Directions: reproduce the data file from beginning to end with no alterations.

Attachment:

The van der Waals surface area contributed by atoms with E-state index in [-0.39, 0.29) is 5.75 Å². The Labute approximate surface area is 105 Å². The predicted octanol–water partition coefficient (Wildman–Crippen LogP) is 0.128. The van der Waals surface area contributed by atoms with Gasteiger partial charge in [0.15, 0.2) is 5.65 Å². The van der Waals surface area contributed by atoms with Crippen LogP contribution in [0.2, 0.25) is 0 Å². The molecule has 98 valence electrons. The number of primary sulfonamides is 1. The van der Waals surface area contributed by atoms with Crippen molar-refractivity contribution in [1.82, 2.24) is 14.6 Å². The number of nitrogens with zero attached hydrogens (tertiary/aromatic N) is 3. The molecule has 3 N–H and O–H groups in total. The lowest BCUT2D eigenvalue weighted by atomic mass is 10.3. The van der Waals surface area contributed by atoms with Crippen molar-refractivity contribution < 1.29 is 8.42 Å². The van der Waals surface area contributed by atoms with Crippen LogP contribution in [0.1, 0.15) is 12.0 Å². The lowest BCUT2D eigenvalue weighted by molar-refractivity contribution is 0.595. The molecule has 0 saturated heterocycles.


The van der Waals surface area contributed by atoms with E-state index in [-0.39, 0.29) is 5.75 Å². The Labute approximate surface area is 105 Å². The predicted octanol–water partition coefficient (Wildman–Crippen LogP) is 0.128. The van der Waals surface area contributed by atoms with Gasteiger partial charge in [0.15, 0.2) is 5.65 Å². The van der Waals surface area contributed by atoms with Crippen LogP contribution in [0.2, 0.25) is 0 Å². The molecule has 98 valence electrons. The number of primary sulfonamides is 1. The van der Waals surface area contributed by atoms with Crippen molar-refractivity contribution in [1.82, 2.24) is 14.6 Å². The number of nitrogens with zero attached hydrogens (tertiary/aromatic N) is 3. The molecule has 3 N–H and O–H groups in total. The lowest BCUT2D eigenvalue weighted by atomic mass is 10.3. The van der Waals surface area contributed by atoms with Crippen molar-refractivity contribution < 1.29 is 8.42 Å². The van der Waals surface area contributed by atoms with Crippen LogP contribution in [0.1, 0.15) is 12.0 Å². The lowest BCUT2D eigenvalue weighted by molar-refractivity contribution is 0.595. The molecule has 0 saturated heterocycles.